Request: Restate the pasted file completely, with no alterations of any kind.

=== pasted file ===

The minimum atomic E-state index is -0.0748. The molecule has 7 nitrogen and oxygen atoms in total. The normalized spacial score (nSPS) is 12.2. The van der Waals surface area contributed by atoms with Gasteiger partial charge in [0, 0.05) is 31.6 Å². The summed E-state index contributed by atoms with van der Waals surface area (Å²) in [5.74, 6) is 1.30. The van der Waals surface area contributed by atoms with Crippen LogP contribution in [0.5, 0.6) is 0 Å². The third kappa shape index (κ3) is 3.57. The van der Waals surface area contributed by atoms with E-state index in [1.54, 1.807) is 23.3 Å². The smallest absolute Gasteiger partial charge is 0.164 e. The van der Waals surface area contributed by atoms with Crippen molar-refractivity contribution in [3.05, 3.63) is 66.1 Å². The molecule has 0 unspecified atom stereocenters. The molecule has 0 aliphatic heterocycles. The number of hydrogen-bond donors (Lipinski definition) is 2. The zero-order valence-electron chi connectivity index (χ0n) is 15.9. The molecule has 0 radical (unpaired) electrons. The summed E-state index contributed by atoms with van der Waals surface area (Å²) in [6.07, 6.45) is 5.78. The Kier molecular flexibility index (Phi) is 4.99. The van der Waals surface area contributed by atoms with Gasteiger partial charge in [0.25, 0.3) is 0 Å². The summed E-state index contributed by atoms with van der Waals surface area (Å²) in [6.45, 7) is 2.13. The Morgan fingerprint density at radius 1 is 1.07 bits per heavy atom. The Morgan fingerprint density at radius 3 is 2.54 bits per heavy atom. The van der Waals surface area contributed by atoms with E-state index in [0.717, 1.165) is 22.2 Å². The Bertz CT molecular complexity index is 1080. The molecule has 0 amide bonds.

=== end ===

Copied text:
The minimum atomic E-state index is -0.0748. The molecule has 7 nitrogen and oxygen atoms in total. The normalized spacial score (nSPS) is 12.2. The van der Waals surface area contributed by atoms with Gasteiger partial charge in [0, 0.05) is 31.6 Å². The summed E-state index contributed by atoms with van der Waals surface area (Å²) in [5.74, 6) is 1.30. The van der Waals surface area contributed by atoms with Crippen LogP contribution in [0.5, 0.6) is 0 Å². The third kappa shape index (κ3) is 3.57. The van der Waals surface area contributed by atoms with E-state index in [1.54, 1.807) is 23.3 Å². The smallest absolute Gasteiger partial charge is 0.164 e. The van der Waals surface area contributed by atoms with Crippen molar-refractivity contribution in [3.05, 3.63) is 66.1 Å². The molecule has 0 unspecified atom stereocenters. The molecule has 0 aliphatic heterocycles. The number of hydrogen-bond donors (Lipinski definition) is 2. The zero-order valence-electron chi connectivity index (χ0n) is 15.9. The molecule has 0 radical (unpaired) electrons. The summed E-state index contributed by atoms with van der Waals surface area (Å²) in [6.07, 6.45) is 5.78. The Kier molecular flexibility index (Phi) is 4.99. The van der Waals surface area contributed by atoms with Gasteiger partial charge in [0.25, 0.3) is 0 Å². The summed E-state index contributed by atoms with van der Waals surface area (Å²) in [6.45, 7) is 2.13. The Morgan fingerprint density at radius 1 is 1.07 bits per heavy atom. The Morgan fingerprint density at radius 3 is 2.54 bits per heavy atom. The van der Waals surface area contributed by atoms with E-state index in [0.717, 1.165) is 22.2 Å². The Bertz CT molecular complexity index is 1080. The molecule has 0 amide bonds.